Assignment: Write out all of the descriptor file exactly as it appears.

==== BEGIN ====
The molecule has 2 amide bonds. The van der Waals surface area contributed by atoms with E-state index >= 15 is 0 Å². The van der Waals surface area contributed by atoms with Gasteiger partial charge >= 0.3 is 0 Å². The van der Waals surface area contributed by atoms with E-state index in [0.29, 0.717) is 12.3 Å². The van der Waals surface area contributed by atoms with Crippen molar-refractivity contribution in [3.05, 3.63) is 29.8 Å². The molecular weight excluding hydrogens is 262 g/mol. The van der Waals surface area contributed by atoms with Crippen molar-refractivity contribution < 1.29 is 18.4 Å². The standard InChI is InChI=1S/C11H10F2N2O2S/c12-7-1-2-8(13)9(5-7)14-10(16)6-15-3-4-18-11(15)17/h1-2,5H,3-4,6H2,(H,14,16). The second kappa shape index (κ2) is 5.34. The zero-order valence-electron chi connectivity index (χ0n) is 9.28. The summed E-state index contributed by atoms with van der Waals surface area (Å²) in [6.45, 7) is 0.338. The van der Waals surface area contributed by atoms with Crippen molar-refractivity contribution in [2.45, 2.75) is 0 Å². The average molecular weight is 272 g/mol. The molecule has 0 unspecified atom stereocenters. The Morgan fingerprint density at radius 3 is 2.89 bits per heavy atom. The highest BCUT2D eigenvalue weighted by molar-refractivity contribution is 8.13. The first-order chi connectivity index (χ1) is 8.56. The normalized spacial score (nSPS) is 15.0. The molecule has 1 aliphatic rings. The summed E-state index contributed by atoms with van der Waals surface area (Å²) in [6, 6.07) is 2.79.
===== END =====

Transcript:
The molecule has 2 amide bonds. The van der Waals surface area contributed by atoms with E-state index >= 15 is 0 Å². The van der Waals surface area contributed by atoms with Gasteiger partial charge >= 0.3 is 0 Å². The van der Waals surface area contributed by atoms with E-state index in [0.29, 0.717) is 12.3 Å². The van der Waals surface area contributed by atoms with Crippen molar-refractivity contribution in [3.05, 3.63) is 29.8 Å². The molecular weight excluding hydrogens is 262 g/mol. The van der Waals surface area contributed by atoms with Crippen molar-refractivity contribution < 1.29 is 18.4 Å². The standard InChI is InChI=1S/C11H10F2N2O2S/c12-7-1-2-8(13)9(5-7)14-10(16)6-15-3-4-18-11(15)17/h1-2,5H,3-4,6H2,(H,14,16). The second kappa shape index (κ2) is 5.34. The zero-order valence-electron chi connectivity index (χ0n) is 9.28. The summed E-state index contributed by atoms with van der Waals surface area (Å²) in [6.45, 7) is 0.338. The van der Waals surface area contributed by atoms with Crippen molar-refractivity contribution in [2.45, 2.75) is 0 Å². The average molecular weight is 272 g/mol. The molecule has 0 unspecified atom stereocenters. The Morgan fingerprint density at radius 3 is 2.89 bits per heavy atom. The highest BCUT2D eigenvalue weighted by molar-refractivity contribution is 8.13. The first-order chi connectivity index (χ1) is 8.56. The normalized spacial score (nSPS) is 15.0. The molecule has 1 aliphatic rings. The summed E-state index contributed by atoms with van der Waals surface area (Å²) in [6, 6.07) is 2.79.